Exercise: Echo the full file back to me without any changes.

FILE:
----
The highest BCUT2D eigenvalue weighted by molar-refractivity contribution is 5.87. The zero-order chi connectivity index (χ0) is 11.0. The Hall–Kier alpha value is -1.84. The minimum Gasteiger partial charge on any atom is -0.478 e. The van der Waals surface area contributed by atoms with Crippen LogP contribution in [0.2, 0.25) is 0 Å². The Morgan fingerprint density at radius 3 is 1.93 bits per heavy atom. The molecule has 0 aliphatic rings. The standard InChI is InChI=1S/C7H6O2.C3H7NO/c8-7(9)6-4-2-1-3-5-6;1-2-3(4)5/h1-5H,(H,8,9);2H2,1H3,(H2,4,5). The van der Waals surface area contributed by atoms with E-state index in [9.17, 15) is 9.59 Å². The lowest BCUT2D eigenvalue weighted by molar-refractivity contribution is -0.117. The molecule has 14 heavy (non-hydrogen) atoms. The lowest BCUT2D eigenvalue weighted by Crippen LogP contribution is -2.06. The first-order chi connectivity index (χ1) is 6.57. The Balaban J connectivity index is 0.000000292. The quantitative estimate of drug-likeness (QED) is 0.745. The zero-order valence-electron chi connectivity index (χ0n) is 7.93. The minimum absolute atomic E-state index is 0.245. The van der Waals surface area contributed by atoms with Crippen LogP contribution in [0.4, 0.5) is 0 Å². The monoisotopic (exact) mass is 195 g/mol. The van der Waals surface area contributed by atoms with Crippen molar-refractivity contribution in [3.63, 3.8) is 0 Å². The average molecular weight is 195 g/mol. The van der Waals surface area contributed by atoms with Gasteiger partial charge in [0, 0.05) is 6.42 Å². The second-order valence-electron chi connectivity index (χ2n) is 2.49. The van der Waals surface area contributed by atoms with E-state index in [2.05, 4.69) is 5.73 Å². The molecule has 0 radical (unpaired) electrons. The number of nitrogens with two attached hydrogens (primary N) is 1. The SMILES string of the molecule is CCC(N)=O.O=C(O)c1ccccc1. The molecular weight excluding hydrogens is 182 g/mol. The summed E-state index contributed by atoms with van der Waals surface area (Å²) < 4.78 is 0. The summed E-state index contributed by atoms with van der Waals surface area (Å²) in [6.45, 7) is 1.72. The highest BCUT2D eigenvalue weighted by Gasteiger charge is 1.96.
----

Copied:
The highest BCUT2D eigenvalue weighted by molar-refractivity contribution is 5.87. The zero-order chi connectivity index (χ0) is 11.0. The Hall–Kier alpha value is -1.84. The minimum Gasteiger partial charge on any atom is -0.478 e. The van der Waals surface area contributed by atoms with Crippen LogP contribution in [0.2, 0.25) is 0 Å². The Morgan fingerprint density at radius 3 is 1.93 bits per heavy atom. The molecule has 0 aliphatic rings. The standard InChI is InChI=1S/C7H6O2.C3H7NO/c8-7(9)6-4-2-1-3-5-6;1-2-3(4)5/h1-5H,(H,8,9);2H2,1H3,(H2,4,5). The van der Waals surface area contributed by atoms with E-state index in [9.17, 15) is 9.59 Å². The lowest BCUT2D eigenvalue weighted by molar-refractivity contribution is -0.117. The molecule has 14 heavy (non-hydrogen) atoms. The lowest BCUT2D eigenvalue weighted by Crippen LogP contribution is -2.06. The first-order chi connectivity index (χ1) is 6.57. The Balaban J connectivity index is 0.000000292. The quantitative estimate of drug-likeness (QED) is 0.745. The zero-order valence-electron chi connectivity index (χ0n) is 7.93. The minimum absolute atomic E-state index is 0.245. The van der Waals surface area contributed by atoms with Crippen LogP contribution in [0.4, 0.5) is 0 Å². The monoisotopic (exact) mass is 195 g/mol. The van der Waals surface area contributed by atoms with Crippen molar-refractivity contribution in [3.63, 3.8) is 0 Å². The average molecular weight is 195 g/mol. The van der Waals surface area contributed by atoms with Gasteiger partial charge in [0, 0.05) is 6.42 Å². The second-order valence-electron chi connectivity index (χ2n) is 2.49. The van der Waals surface area contributed by atoms with E-state index in [2.05, 4.69) is 5.73 Å². The molecule has 0 radical (unpaired) electrons. The number of nitrogens with two attached hydrogens (primary N) is 1. The SMILES string of the molecule is CCC(N)=O.O=C(O)c1ccccc1. The molecular weight excluding hydrogens is 182 g/mol. The summed E-state index contributed by atoms with van der Waals surface area (Å²) < 4.78 is 0. The summed E-state index contributed by atoms with van der Waals surface area (Å²) in [6.45, 7) is 1.72. The highest BCUT2D eigenvalue weighted by Gasteiger charge is 1.96.